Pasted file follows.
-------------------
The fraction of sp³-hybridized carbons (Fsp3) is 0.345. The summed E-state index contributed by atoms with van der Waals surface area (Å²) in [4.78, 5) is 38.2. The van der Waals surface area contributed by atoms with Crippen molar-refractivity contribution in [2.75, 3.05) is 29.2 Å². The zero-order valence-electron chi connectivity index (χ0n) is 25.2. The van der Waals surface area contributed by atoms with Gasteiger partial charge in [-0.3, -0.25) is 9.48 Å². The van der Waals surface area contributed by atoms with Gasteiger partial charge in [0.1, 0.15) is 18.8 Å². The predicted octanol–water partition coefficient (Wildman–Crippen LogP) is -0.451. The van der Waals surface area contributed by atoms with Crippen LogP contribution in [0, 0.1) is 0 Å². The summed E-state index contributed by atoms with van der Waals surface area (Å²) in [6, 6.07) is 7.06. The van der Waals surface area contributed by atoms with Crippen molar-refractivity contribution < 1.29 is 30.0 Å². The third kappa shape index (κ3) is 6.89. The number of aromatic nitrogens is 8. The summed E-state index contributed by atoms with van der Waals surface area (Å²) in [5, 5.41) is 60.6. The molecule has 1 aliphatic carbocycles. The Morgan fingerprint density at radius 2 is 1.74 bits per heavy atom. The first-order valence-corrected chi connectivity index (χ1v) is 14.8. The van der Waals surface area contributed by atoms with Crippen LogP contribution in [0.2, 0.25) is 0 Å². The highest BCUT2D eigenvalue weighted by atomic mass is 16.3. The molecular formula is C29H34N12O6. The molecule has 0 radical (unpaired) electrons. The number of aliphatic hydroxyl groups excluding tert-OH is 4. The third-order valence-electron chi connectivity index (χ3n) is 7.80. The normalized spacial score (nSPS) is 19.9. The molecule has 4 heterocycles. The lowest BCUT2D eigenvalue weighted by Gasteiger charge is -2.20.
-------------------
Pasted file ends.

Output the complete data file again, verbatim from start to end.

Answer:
The fraction of sp³-hybridized carbons (Fsp3) is 0.345. The summed E-state index contributed by atoms with van der Waals surface area (Å²) in [4.78, 5) is 38.2. The van der Waals surface area contributed by atoms with Crippen molar-refractivity contribution in [2.75, 3.05) is 29.2 Å². The zero-order valence-electron chi connectivity index (χ0n) is 25.2. The van der Waals surface area contributed by atoms with Gasteiger partial charge in [-0.3, -0.25) is 9.48 Å². The van der Waals surface area contributed by atoms with Gasteiger partial charge in [0.1, 0.15) is 18.8 Å². The predicted octanol–water partition coefficient (Wildman–Crippen LogP) is -0.451. The van der Waals surface area contributed by atoms with Crippen LogP contribution in [0, 0.1) is 0 Å². The summed E-state index contributed by atoms with van der Waals surface area (Å²) in [6, 6.07) is 7.06. The van der Waals surface area contributed by atoms with Crippen molar-refractivity contribution < 1.29 is 30.0 Å². The third kappa shape index (κ3) is 6.89. The number of aromatic nitrogens is 8. The summed E-state index contributed by atoms with van der Waals surface area (Å²) in [5, 5.41) is 60.6. The molecule has 1 aliphatic carbocycles. The Morgan fingerprint density at radius 2 is 1.74 bits per heavy atom. The first-order valence-corrected chi connectivity index (χ1v) is 14.8. The van der Waals surface area contributed by atoms with Crippen LogP contribution in [0.2, 0.25) is 0 Å². The highest BCUT2D eigenvalue weighted by atomic mass is 16.3. The molecular formula is C29H34N12O6. The molecule has 0 radical (unpaired) electrons. The number of aliphatic hydroxyl groups excluding tert-OH is 4. The third-order valence-electron chi connectivity index (χ3n) is 7.80. The normalized spacial score (nSPS) is 19.9. The molecule has 4 heterocycles. The lowest BCUT2D eigenvalue weighted by Gasteiger charge is -2.20.